Despite the Appellate Division decision in the Temple case in 2021 that seemingly made it easier to show a prima facie case of cohabitation necessary to get discovery and perhaps terminate or suspend alimony, as I blogged on last years, trial court continued to get these cases wrong and deny discovery. In Temple, the Appellate DIvision noted:

We specifically found if “a movant must check off all six boxes to meet the burden of presenting a prima facie case, a finding of cohabitation will be as rare as a unicorn. This cannot be what the Legislature had in mind when it codified the meaning of cohabitation . . . .” Id. at 370. “[W]e reject the argument that evidence of all these circumstances must be presented for a movant to establish a prima facie case of cohabitation . . . the statute does not contain the alpha and omega of what ultimately persuades a court that a supported spouse is cohabitating.” Ibid.

We also recognized the difficulty movant has in establishing prima facie evidence of some of the statutory factors, particularly those bearing upon the payee spouse’s finances: …Demonstrating that a former spouse and a paramour are “sharing” or bearing “joint responsibility” for their living expenses is also something a movant is not likely to be able to present without a right to compulsory discovery. Absent an opponent’s voluntary turnover, a movant will never be able to offer evidence about the financial aspects referred to in N.J.S.A. 2A:34-23(n).

Though pretty clear that not every possible aspect of cohabitation had to be included in a motion, motions were denied. However, on August 8, 2023, the Supreme Court decided the case of Cardali v. Cardali which clarified the standard making it easier to make a prima facie showing of cohabitation necessary to get discovery. Specifically, the court held that a movant need not present evidence on all of the cohabitation factors set forth in Konzelman (the cohabitation case that applies to pre-2014 alimony areements, or in N.J.S.A. 2A:34-23(n) (for cases in which the agreement was executed after the 2014 statute’s enactment, in order to make a prima facie showing. Rather, if the movant’s certification addresses some of the relevant factors and is supported by competent evidence, and if that evidence would warrant a finding of cohabitation if unrebutted, the trial court should grant limited discovery tailored to the issues contested in the motion, subject to any protective
order necessary to safeguard confidential information.

Fortunately, even though Cardali dealt with a pre-statute Agreement, the decision addresses both pr and post statute matters, essentially creating one overarching standard of what constitutes prima facie even though the ultimate standard of review and the remedy may be different.

In Cardali, while the movant showed indicia of cohabitation, he was unable to show evidence of any financial relationship between the plaintiff and alleged cohabitant. Accordingly, the trial court denied the motion. The Supreme Court noted at the outset that they did not view either the case law or the statute to “… require evidence of a financial relationship between the spouse or civil union partner receiving alimony and the other person as a prerequisite to discovery; as a practical matter, such a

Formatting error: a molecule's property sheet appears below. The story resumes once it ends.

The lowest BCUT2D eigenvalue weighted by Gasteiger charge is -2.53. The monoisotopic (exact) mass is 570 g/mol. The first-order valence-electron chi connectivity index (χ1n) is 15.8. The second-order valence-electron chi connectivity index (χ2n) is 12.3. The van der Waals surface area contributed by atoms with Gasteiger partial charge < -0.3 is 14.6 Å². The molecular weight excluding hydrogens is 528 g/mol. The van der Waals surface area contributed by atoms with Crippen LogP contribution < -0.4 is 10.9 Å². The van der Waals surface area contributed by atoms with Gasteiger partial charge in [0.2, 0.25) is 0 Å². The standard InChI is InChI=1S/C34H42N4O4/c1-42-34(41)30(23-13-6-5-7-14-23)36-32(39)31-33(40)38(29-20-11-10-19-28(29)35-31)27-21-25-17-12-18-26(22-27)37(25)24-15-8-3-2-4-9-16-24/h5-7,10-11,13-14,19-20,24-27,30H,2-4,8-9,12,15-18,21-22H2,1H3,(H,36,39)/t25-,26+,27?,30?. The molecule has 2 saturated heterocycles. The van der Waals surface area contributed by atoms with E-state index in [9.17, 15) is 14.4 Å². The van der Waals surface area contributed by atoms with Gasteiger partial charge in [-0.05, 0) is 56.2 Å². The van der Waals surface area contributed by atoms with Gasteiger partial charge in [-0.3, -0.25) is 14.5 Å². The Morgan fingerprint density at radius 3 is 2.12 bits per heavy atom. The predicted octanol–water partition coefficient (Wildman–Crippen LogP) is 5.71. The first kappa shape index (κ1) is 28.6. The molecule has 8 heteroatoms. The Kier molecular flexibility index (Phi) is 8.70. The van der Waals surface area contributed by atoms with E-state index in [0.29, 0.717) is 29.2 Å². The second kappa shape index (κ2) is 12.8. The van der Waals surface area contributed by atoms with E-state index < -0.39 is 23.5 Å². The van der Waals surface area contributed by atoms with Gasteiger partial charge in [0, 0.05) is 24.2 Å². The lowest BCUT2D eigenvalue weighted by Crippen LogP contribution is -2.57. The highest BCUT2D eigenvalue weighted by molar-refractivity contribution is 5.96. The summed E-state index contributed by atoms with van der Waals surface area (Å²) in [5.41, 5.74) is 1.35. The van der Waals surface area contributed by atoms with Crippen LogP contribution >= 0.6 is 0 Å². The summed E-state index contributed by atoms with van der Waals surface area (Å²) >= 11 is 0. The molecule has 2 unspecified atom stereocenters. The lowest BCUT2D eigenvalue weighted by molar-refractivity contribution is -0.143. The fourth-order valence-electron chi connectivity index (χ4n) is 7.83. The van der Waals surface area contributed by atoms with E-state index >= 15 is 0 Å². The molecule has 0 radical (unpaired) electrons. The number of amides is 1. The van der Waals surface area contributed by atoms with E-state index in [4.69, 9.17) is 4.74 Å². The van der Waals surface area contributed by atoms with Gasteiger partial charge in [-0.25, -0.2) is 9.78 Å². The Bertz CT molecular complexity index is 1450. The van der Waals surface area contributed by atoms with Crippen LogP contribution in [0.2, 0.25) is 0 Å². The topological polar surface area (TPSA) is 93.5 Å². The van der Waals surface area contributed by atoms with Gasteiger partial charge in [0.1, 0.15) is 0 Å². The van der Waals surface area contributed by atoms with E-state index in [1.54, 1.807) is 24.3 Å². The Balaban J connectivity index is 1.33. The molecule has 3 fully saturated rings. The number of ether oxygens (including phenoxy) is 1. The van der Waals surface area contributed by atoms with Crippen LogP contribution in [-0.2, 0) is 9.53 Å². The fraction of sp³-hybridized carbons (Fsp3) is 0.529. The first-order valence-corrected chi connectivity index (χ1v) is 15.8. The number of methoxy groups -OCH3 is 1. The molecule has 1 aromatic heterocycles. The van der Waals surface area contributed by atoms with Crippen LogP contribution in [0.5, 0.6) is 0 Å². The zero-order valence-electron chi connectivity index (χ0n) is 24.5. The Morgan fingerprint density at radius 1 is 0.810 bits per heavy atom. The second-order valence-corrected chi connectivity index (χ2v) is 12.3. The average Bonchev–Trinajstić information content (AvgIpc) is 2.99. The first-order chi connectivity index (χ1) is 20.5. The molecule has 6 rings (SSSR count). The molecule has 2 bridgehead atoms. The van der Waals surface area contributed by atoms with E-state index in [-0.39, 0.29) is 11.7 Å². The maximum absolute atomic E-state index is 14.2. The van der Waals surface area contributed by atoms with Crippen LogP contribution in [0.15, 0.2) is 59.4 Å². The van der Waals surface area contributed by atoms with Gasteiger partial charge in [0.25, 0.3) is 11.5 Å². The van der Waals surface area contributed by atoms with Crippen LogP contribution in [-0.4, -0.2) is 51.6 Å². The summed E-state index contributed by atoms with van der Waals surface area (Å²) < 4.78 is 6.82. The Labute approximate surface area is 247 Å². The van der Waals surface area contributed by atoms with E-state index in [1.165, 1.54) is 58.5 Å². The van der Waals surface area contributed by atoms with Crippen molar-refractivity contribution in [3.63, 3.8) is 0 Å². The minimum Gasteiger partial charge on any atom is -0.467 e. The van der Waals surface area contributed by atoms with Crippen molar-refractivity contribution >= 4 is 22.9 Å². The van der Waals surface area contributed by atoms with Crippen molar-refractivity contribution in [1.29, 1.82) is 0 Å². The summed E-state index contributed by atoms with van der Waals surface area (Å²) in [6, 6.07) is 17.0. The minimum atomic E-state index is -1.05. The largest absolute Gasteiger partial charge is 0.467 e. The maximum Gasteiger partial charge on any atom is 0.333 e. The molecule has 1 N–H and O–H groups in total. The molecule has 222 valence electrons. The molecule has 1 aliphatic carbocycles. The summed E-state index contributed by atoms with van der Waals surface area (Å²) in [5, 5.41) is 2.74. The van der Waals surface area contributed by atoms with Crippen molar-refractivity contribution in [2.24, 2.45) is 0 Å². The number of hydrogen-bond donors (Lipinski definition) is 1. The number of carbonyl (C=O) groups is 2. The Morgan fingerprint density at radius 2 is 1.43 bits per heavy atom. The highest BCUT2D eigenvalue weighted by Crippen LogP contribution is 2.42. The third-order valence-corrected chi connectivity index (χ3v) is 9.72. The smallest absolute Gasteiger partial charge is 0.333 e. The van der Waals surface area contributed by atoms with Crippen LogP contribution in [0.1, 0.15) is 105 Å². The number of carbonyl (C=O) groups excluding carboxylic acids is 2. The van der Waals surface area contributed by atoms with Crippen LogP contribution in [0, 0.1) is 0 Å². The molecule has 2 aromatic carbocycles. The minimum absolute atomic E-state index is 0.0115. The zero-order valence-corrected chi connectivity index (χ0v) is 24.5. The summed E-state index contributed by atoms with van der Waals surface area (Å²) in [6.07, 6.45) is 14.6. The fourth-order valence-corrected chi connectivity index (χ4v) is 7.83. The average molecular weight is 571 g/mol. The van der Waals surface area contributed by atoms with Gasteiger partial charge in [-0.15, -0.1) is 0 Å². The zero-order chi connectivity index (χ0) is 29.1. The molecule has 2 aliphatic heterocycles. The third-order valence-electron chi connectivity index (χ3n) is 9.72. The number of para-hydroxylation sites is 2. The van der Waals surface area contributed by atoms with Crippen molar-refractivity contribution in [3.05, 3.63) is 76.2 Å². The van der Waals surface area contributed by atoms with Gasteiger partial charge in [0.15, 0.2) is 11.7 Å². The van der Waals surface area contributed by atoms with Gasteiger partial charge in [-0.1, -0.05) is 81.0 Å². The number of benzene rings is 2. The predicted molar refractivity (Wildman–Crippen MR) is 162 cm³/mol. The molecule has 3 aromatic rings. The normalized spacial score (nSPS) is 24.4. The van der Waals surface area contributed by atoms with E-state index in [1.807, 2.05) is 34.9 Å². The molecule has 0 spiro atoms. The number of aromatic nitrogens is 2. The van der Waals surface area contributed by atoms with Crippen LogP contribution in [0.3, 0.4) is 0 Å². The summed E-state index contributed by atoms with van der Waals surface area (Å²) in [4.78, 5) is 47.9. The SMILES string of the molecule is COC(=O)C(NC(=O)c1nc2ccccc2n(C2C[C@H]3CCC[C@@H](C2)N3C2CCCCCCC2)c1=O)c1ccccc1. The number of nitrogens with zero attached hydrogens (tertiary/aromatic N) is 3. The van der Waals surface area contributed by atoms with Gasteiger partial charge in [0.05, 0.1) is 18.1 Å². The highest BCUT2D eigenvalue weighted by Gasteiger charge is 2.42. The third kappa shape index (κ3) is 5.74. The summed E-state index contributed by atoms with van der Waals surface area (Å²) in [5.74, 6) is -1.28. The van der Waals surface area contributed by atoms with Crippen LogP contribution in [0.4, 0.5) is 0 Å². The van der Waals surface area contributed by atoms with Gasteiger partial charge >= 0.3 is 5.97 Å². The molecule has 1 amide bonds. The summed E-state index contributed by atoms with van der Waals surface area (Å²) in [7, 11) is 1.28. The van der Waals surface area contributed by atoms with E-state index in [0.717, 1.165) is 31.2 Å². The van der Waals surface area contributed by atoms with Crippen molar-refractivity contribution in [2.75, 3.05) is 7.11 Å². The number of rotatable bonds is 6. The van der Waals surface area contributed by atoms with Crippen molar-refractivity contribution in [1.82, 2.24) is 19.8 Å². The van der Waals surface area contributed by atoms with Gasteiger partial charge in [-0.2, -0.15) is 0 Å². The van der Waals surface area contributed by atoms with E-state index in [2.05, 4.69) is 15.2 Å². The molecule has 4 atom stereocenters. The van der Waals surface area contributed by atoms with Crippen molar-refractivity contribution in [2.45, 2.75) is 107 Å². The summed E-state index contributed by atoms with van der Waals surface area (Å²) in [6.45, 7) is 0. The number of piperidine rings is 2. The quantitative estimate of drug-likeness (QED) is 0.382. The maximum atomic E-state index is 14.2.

showing may be impossible without discovery
” (Emphasis added). This is pretty logical and basically the part of the holding in Temple that was largely being ignored.

However, in Cardali, the Supreme Court ruled that as a policy, “…the mandate that a movant present a prima facie showing in order to obtain discovery is not intended to impose a high bar.” (Emphasis added). In fact, the Court reiterated the definition of prima facia as “evidence that, if unrebutted, would sustain a judgment in the proponent’s favor.”

Moreover, as noted in prior cases, the ability to show all facts, particularly intertwined finances, is not necessary, and in most cases, not possible. In fact, the Court held:

Indeed, any such requirement would impose an unfair burden on a movant at the preliminary stage. Absent discovery, a movant is unlikely to have access to the financial records and other documents relevant to Konzelman’s financial factors — “intertwined finances such as joint bank accounts” and “sharing living expenses” — or their statutory counterparts, N.J.S.A. 2A:34-23(n)(1) and (n)(2).

Once a prima facie case is made and discovery is ordered, it is not meant to be a open ended fishing expedition. Rather, the Court held that:

In fashioning its discovery order, the trial court should take appropriate steps to safeguard the privacy of the spouse or civil union partner receiving alimony and the individual with whom that person is alleged to be cohabiting. Those steps may include, but are not limited to limited to, constraints on the discovery to be provided to the movant and protective orders limiting access to the information subject to discovery.

The Court then noted that after discovery, the procedure would be for the parties to submit supplemental certifications and if material hours remain in dispute, a plenary hearing should be conducted.

While I doubt that this decision alone will create a race to the courthouse, it is good to see that there are finally standards set by the Supreme Court so that wildly different results do not continue to occur from courtroom to courtroom.

Eric Solotoff is the editor of the New Jersey Family Legal Blog and the Co-Chair of the Family Law Department of Fox Rothschild LLP. Certified by the Supreme Court of New Jersey as a Matrimonial Lawyer and a Fellow of the American Academy of Matrimonial Attorneys, Eric is resident in Fox Rothschild’s Morristown, New Jersey office though he practices throughout New Jersey. You can reach Eric at (973) 994-7501, or